In the Dominican Republic a teenager was electrocuted on the beach
Argentinean tourist Melina Caputa died in the Dominican Republic while walking along the beach. The 17-year-old girl received a fatal electric shock in front of her brothers as she walked barefoot to their hotel in Punta Cana.
The girl climbed the metal stairs to the bridge and stepped on a bare wire. Doctors quickly arrived at the scene, but could not bring the teenager back to life. A preliminary investigation revealed that Kaputa died of heart failure, although the family expects an autopsy.
The girl and her family stayed at the Be Live of Bayahibe, part of the Globalia hotel chain, which issued a statement stating that there was no wiring in their premises.
After the death of Kaputa, her brother Leandro posted an emotional post on Instagram, in which it was written: “I saw how you were born, I saw how you grew up, I saw how you fought, I saw how you cried, I saw how you smiled, I saw how you dreamed. I know that you were a well-intentioned person, since you have always fought for the defenseless. I apologize for not being able to do anything for you. ” He reportedly witnessed an electric shock.
The death of Kaputa is the last in a series of deaths among tourists in the Dominican Republic in recent months. Only this year, 13 Americans died in the country, and several other vacationers claim that they became inexplicably ill.
Francisco Javier Garcia, the country's tourism minister, is trying to assure the country's guests that they are safe.
After several tourists die after drinking drinks in hotel minibars, resorts across the country will be required to provide detailed information on food processing procedures and a list of information about all their food and beverage suppliers.
According to Garcia, medical workers in hotels will also be monitored as part of the newly appointed Department of Travel Services and Companies. Special attention is paid to the qualifications of doctors, nurses, assistants and other staff.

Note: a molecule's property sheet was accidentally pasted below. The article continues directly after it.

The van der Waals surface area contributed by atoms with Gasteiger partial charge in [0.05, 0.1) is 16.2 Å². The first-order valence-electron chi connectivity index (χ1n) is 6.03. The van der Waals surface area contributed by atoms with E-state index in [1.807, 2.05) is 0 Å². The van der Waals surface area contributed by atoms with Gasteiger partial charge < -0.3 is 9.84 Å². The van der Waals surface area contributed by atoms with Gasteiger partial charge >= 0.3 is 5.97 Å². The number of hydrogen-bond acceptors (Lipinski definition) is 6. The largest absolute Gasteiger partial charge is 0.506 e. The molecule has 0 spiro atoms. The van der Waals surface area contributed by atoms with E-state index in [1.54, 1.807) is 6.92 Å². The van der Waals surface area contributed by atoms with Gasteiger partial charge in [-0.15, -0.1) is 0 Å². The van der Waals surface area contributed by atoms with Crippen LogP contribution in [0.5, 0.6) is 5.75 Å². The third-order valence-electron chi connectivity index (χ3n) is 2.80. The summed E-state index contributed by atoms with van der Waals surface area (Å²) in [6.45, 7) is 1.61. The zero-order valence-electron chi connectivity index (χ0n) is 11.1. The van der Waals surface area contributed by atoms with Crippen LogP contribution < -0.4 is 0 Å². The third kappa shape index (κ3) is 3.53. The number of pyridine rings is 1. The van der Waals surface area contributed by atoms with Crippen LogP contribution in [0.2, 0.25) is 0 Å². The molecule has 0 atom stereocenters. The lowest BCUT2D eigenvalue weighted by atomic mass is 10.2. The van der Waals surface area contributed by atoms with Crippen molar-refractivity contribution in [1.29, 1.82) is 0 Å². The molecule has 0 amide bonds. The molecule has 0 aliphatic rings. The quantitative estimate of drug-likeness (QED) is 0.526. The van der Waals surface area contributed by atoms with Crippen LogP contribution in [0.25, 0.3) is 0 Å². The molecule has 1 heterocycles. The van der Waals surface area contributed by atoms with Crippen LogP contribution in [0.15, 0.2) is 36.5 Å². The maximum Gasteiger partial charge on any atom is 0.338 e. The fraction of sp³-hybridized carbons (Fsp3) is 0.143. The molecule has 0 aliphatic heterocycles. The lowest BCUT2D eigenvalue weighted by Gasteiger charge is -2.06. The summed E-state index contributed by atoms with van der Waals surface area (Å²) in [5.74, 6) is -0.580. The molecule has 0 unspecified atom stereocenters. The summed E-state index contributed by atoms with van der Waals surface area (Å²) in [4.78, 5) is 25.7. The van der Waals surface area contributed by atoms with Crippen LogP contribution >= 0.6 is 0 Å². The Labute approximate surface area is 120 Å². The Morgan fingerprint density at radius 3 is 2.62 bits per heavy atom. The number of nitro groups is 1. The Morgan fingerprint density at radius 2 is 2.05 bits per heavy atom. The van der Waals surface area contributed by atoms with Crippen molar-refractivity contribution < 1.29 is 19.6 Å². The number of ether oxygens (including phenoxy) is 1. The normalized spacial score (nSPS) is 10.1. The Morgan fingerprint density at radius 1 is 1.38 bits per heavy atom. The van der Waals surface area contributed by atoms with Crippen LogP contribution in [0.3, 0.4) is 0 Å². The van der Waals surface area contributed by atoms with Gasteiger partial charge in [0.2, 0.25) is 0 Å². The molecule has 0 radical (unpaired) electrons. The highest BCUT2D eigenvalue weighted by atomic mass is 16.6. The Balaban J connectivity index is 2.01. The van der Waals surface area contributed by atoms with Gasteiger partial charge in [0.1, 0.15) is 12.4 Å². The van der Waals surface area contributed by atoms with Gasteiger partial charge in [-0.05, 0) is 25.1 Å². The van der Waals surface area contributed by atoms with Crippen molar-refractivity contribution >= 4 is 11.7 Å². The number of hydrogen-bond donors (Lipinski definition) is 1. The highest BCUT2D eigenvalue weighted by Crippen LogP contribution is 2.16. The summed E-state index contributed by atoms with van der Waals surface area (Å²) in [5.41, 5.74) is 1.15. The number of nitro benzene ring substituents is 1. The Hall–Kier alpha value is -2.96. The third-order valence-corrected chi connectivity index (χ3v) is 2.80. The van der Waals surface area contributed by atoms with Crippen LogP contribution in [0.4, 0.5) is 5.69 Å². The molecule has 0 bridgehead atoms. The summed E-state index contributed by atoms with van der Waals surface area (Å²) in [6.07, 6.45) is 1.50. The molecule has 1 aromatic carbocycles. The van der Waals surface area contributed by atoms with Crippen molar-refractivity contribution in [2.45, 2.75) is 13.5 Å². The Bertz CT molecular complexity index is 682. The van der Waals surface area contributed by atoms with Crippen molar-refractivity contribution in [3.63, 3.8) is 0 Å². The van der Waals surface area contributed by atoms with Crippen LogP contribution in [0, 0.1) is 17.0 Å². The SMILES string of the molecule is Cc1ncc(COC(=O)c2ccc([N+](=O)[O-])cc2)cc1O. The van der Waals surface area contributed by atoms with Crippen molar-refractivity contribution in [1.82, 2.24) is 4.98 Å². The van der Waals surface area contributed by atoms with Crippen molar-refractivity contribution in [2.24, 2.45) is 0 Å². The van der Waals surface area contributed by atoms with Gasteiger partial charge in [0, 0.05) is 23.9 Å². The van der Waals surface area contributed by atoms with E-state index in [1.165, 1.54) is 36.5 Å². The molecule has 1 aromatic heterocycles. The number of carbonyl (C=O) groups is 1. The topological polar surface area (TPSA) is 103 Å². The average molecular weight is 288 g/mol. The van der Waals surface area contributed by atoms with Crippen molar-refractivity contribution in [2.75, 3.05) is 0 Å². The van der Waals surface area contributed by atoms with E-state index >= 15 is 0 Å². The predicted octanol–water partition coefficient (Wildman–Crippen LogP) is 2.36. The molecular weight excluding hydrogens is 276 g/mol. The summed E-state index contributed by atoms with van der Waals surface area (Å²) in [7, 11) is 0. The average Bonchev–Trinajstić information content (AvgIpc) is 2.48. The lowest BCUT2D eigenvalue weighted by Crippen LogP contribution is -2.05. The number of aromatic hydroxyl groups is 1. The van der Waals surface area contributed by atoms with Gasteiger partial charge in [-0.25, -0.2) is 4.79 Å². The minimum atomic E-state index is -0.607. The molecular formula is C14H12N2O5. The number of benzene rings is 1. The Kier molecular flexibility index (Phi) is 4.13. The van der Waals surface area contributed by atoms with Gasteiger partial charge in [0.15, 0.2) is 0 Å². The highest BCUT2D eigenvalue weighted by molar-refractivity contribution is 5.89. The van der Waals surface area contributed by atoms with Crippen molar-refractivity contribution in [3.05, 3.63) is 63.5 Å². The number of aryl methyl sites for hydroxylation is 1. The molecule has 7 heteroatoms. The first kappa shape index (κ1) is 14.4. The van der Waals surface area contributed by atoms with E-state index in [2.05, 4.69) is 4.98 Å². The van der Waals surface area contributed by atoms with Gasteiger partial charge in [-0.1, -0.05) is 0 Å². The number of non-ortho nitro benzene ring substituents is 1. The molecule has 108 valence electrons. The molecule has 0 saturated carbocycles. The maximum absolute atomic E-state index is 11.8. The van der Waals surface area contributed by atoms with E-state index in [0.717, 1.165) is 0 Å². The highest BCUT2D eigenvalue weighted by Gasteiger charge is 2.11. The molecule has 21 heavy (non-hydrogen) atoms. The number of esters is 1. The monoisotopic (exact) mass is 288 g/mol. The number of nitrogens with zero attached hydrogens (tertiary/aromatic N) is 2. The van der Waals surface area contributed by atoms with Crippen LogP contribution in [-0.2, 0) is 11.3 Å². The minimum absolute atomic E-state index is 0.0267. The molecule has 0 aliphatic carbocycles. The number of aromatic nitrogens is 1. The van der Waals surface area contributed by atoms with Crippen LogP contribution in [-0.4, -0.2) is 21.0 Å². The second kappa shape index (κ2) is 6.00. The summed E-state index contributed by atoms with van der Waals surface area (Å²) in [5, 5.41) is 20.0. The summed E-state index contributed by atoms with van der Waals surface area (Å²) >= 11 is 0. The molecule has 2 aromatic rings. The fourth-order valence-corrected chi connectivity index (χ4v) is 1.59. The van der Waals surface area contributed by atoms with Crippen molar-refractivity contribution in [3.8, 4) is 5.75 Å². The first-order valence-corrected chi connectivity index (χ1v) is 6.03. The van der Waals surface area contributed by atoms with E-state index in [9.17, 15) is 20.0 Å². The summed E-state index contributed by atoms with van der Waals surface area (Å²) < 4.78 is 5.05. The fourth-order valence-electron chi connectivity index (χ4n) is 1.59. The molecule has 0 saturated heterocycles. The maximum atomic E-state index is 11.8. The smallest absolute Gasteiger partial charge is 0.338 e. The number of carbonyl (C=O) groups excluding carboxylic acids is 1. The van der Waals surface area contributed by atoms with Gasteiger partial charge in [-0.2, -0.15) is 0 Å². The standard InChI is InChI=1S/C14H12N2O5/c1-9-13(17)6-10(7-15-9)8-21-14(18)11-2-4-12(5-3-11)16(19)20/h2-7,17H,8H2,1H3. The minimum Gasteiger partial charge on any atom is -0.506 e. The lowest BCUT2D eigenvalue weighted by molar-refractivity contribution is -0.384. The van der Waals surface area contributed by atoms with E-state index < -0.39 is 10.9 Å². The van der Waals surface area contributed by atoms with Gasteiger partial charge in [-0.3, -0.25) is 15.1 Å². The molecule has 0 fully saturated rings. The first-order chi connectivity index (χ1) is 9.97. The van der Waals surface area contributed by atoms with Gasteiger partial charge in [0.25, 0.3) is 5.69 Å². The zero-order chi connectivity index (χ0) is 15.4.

Pools and other bodies of water will also be inspected to ensure that lifeguards are fully certified.
These measures will strengthen the requirements for emergency information in each guest room in a clearly visible place. Hotel staff will also be responsible for checking this information by guests as soon as they check in.
According to Garcia, about 2,7 million Americans visit the Dominican Republic every year.
He said: "We have always worked hard to create a safe environment and will continue to be vigilant with comprehensive programs and enhanced standards that contribute to the well-being of the six million tourists who visit the Dominican Republic every year."
Since June 2018, 13 Americans have been killed in various tragic incidents in the Dominican Republic.
Vittorio Caruso, 56 years old, from Glen Cove, died on June 17 shortly after he reportedly drank something and became seriously ill at the Boca Chica resort in Santo Domingo.
“We found out that he was taken by an ambulance to a hospital with a respiratory disorder after drinking something, — said Lisa Maria Caruso, daughter-in-law of Caruso. “Honestly, I don’t know exactly what happened because we were told conflicting stories from different people.”
In June, it became known that a retired Ohio policeman became the 12 American vacationer who suddenly died in the Dominican Republic. 78-year-old Jerry Curran, who worked at Bedford's police department for 32 years before becoming a bailiff, died in January while relaxing at the Dreams resort in Punta Cana.
Three days after he and his wife Janet arrived at the 22 resort in January, Kurran started vomiting. He underwent surgery, but died a few hours later, according to WYKC.
"He went to the Dominican Republic healthy and did not return," — said daughter Kelly Brown.
On the subject: What to do to US citizens in case of problems abroad
A couple from Maryland, Nathaniel Holmes, 63 years, and Cynthia Ann Day, 49 years, were found dead in their hotel room at the Grand Bahia Principe La Romana Resort in San Pedro de Macoris.
Last month, the family of 38-year-old Donett Edge Cannon of Queens reported that she died four days after arriving at Sankape Bavaro Beach in Punta Cana. The authorities of the Dominican Republic decided that the cause of her death was renal failure.
Most of the families of the victims said they were skeptical of the explanations of Dominican officials. The FBI is now helping investigate mysterious deaths.
Carlos Suero, who works at the DR Ministry of Public Health, said he dismissed speculative reports as “hysteria," saying they were part of an attempt to undermine tourism on the island.
“This is all hysteria against the Dominican Republic to harm our tourism, this is a very competitive industry, and we have millions of tourists, this is a popular destination.”
Dominican Republic officials insisted that all deaths — isolated incidents, but most of the victims were apparently healthy adults.
It is known that some of them drank drinks from the minibar in the room before getting sick.
Among other tourists who have died since June 2018: Joseph Allen, 55 years, David Harrison, 45 years, Robert Bell Wallace, 67 years, Miranda Schaup-Werner, 41 year; Couple Nathaniel Edward Holmes, 63 of the Year, and Cynthia Day, 49 years; Yvette Monique Sport, 51 year and Leila Cox, 53 year.
Three of them died in Grand Bahia Principe la Romana, two — in Hard Rock in Punta Cana, one — at the resort of Excellence Resorts in Punta Cana, one — at the Luxury Bahia Principe Bouganville hotel and the other — at the Terra Linda Hotel.
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